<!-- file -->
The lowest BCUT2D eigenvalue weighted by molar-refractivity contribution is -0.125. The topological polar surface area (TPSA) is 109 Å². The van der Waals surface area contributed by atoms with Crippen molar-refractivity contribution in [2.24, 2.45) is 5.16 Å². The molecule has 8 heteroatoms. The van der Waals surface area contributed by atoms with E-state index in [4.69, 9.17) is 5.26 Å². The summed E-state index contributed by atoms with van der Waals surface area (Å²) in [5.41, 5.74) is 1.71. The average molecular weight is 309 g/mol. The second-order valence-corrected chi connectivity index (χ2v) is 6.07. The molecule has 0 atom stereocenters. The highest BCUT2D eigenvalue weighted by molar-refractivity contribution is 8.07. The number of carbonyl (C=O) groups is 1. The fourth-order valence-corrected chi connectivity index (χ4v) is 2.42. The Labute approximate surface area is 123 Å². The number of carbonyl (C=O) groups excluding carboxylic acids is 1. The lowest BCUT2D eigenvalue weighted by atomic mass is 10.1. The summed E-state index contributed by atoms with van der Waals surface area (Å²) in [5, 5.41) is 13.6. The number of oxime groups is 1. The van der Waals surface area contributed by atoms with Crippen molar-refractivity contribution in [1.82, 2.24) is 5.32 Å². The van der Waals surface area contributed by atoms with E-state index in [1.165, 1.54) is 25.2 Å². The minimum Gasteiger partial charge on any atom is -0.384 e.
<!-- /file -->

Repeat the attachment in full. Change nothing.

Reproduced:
The lowest BCUT2D eigenvalue weighted by molar-refractivity contribution is -0.125. The topological polar surface area (TPSA) is 109 Å². The van der Waals surface area contributed by atoms with Crippen molar-refractivity contribution in [2.24, 2.45) is 5.16 Å². The molecule has 8 heteroatoms. The van der Waals surface area contributed by atoms with E-state index in [4.69, 9.17) is 5.26 Å². The summed E-state index contributed by atoms with van der Waals surface area (Å²) in [5.41, 5.74) is 1.71. The average molecular weight is 309 g/mol. The second-order valence-corrected chi connectivity index (χ2v) is 6.07. The molecule has 0 atom stereocenters. The highest BCUT2D eigenvalue weighted by molar-refractivity contribution is 8.07. The number of carbonyl (C=O) groups is 1. The fourth-order valence-corrected chi connectivity index (χ4v) is 2.42. The Labute approximate surface area is 123 Å². The number of carbonyl (C=O) groups excluding carboxylic acids is 1. The lowest BCUT2D eigenvalue weighted by atomic mass is 10.1. The summed E-state index contributed by atoms with van der Waals surface area (Å²) in [5, 5.41) is 13.6. The number of oxime groups is 1. The van der Waals surface area contributed by atoms with Crippen molar-refractivity contribution in [1.82, 2.24) is 5.32 Å². The van der Waals surface area contributed by atoms with E-state index in [1.165, 1.54) is 25.2 Å². The minimum Gasteiger partial charge on any atom is -0.384 e.